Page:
A five-judge Court of Appeal will on 1 August 2017 hear the criminal reference case over the long-running saga of financial fraud committed by City Harvest Church (CHC) leaders, according to media reports.
A Supreme Court spokesperson, responding to media queries, said the panel would comprise Judges of Appeal Andrew Phang and Judith Prakash, and Justices Belinda Ang, Quentin Loh and Chua Lee Ming.
The AGC filed a Criminal Reference in April to refer certain questions of law regarding the church leaders’ sentences to Singapore’s highest court. Of particular interest is the issue of whether a director or a member of the governing body of a company or organisation who is entrusted with property, or with any dominion over property, is considered an “agent” under section 409 of the Penal Code.
Earlier, on 7 April 2017, the High Court had significantly reduced the sentences of CHC senior pastor Kong Hee, Deputy Senior Pastor Tan Ye Peng, former board member John Lam, former fund manager Chew Eng Han, former finance manager Serina Wee and Wee’s successor, former finance manager Sharon Tan.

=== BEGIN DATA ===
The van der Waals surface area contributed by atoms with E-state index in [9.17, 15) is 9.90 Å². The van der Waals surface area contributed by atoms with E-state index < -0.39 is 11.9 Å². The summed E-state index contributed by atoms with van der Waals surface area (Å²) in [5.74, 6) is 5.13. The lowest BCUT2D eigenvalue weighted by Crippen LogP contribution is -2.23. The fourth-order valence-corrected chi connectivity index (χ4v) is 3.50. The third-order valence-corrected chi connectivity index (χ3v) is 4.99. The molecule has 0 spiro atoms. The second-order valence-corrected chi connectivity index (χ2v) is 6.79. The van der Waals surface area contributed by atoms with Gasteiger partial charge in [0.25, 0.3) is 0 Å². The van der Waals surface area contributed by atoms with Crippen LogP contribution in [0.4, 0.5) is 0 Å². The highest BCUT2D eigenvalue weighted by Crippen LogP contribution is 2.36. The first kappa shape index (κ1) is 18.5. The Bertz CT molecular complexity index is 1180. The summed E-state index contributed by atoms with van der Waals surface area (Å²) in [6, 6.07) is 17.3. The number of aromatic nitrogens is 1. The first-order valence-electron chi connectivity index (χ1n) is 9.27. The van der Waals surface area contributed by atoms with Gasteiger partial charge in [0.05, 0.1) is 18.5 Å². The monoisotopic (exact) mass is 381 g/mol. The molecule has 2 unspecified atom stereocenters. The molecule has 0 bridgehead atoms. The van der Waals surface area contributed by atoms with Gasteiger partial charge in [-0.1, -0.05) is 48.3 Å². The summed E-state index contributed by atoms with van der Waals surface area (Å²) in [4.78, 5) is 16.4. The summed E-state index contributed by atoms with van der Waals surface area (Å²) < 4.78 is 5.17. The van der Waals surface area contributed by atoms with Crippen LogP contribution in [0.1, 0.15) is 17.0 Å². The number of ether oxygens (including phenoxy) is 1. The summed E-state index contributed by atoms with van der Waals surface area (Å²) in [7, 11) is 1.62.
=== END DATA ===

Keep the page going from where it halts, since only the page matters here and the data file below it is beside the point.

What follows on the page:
Both prosecution and defence had appealed against their original sentences, ranging from one year and six months to eight years, which were handed out in November 2015. The leaders were convicted of varying charges of criminal breach of trust (CBT) and falsifying of accounts after they were accused of misappropriating $50 million in church funds to support the music career of Kong’s wife, Sun Ho, in a church mission known as the Crossover Project.
In its judgment, the High Court reduced the CHC leaders’ CBT charges from section 409 to section 406 of the Penal Code. In a split decision, the Court ruled that the defendants as directors did not fall as “agents” under the aggravated CBT offences under section 409, which are more serious offences providing for higher maximum penalties, the majority view decided.
Five of the six sentenced CHC leaders began serving their jail terms on 21 April. Chew Eng Han was granted a deferment after indicating that he wanted to file a criminal reference for his case.
The Court of Appeal is usually made up of three judges. However, if necessary, the panel may comprise five or more judges.